A Travellerspoint blog

April 2005

Man Eats San Francisco (for next to nothing)

San Francisco, California, USA


View Work Trips 2005 - 2006 on GregW's travel map.

The Big Boss Man called me into his office. The room was dark, and smelled slightly musty, like a grandparents’ bedroom. The Big Boss Man sat behind his massive oak desk, overflowing with important papers. He leaned forward, his leather chair… Nay, given its size and grandeur it would be better to call it his throne. His throne creaking as his hunched form moved towards me. He raised a bony finger and pointed it at me.

“Peon,” he said, as he was wont to call me, “we need you to go to San Francisco.”

“I can do that,” I replied.

I would be working at a client’s office close to SBC Park where the San Francisco Giants play. The client’s office is just down the street from the site of Jack London’s birth, and is located in a building that used to be the offices of Rolling Stone Magazine. Not much still exists of Rolling Stone in the offices, but one of the conference rooms is called “The Hunter S. Thompson Room.”

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“Get yourself a plane ticket, but keep it under $750 US,” he said. I had to strain to hear his raspy voice, which was barely a breath given his advanced age.

“What if I find a ticket for $350?” I asked.

“Then you have saved the company some money,” the Big Boss Man replied. Not much incentive for me to find a good deal there. So I booked myself Air Canada direct to San Francisco to collect the Aeroplan miles.

“Get yourself a hotel, and keep it under $250 a night!” he said, in a voice that walked a line between the voice a judge would use in scolding a criminal and the voice a teacher would use in talking to an extremely stupid child.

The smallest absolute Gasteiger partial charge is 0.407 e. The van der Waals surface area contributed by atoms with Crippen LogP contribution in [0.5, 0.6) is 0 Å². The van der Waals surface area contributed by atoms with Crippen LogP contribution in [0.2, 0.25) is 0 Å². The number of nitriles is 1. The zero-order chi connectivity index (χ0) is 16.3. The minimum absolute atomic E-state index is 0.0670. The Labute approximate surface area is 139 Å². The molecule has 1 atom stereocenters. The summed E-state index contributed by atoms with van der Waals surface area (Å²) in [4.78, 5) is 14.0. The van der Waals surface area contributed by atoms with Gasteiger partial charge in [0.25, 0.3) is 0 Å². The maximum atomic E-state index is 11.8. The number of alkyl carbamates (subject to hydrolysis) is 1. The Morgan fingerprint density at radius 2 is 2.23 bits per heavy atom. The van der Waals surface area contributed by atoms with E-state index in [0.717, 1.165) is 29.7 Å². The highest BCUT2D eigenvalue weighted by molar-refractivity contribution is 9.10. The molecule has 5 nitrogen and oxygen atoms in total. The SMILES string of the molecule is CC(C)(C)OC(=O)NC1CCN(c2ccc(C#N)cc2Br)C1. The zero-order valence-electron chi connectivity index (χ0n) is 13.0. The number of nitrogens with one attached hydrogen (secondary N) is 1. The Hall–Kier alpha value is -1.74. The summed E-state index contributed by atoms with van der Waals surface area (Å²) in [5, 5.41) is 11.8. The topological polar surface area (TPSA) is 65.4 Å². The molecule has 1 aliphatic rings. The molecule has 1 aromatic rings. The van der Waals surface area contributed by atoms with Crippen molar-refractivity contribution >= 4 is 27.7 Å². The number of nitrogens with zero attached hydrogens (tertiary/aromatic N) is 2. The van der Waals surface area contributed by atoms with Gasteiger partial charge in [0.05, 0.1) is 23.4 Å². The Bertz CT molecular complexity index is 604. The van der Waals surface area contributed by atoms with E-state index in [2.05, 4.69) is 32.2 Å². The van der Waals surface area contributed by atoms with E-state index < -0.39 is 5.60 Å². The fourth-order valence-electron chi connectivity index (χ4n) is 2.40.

“What if I find a place that’s only $100 a night?” I asked.

“Then you save the company some money,” he said. Again, not much incentive for me to find a cheap hotel, so the Courtyard Marriott on 2nd at Folsom was where I chose to stay. For $159 a night, I got the 17th floor looking east towards the Bay Bridge. At night, I could lie in bed and see both the TV and the bridge illuminated like a Christmas tree.

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“Finally, Greg, you get $51 dollars a day for food.”

“What if I spend less than that?” I asked.

“Then you get to keep the rest,” the Big Boss Man replied. Now that is an incentive to find good food deals. I could eat fast food every meal, but I craved some taste! So, how do you eat cheap in San Francisco?

There are three main strategies to eating cheaply. The first is to avoid restaurants and purchase all your food at the grocery store. This is a good plan if one has a fridge, and hopefully a microwave in their hotel room. I, however, had neither. So another strategy would need to be employed.

The second strategy is to eat at the cheap places you know, specifically, the fast food joints. Wendy’s, McDonald’s, Subway – all are close to the hotel and easy to find. But fast food tends to be bland and the environments in the restaurants built to be familiar and safe. But I wanted to experience the flavor of San Francisco – both in my food and in the environment I was in.

So I employed the last strategy, which is to find the cheap local places and eat there. But how does one find the cheap but good local places to eat?

One way is to ask the locals where they eat. Based on the recommendations of the local San Franciscans from the client, I was directed to a couple of places.

I had a decent lunch at Koh Samui & the Monkey, 415 Brannan Street (Brannan and 4th Street) – The “quick Thai lunch” was $10.50, providing you with an appetizer (I had the spring rolls) and a curry dish (I had the yellow chicken curry). (website: www.kohsamuiandthemonkey.com)

For Dinner, the recommendation was Mistral in the Ferry Building at Market and Embarcadero. Mistral is a French rotisserie place. For $8.50 one is provided with ½ chicken with 2 sides. I took my meal outside to the walkway behind the Ferry Building and watch the ferries dock while eating. (www.ferrybuildingmarketplace.com).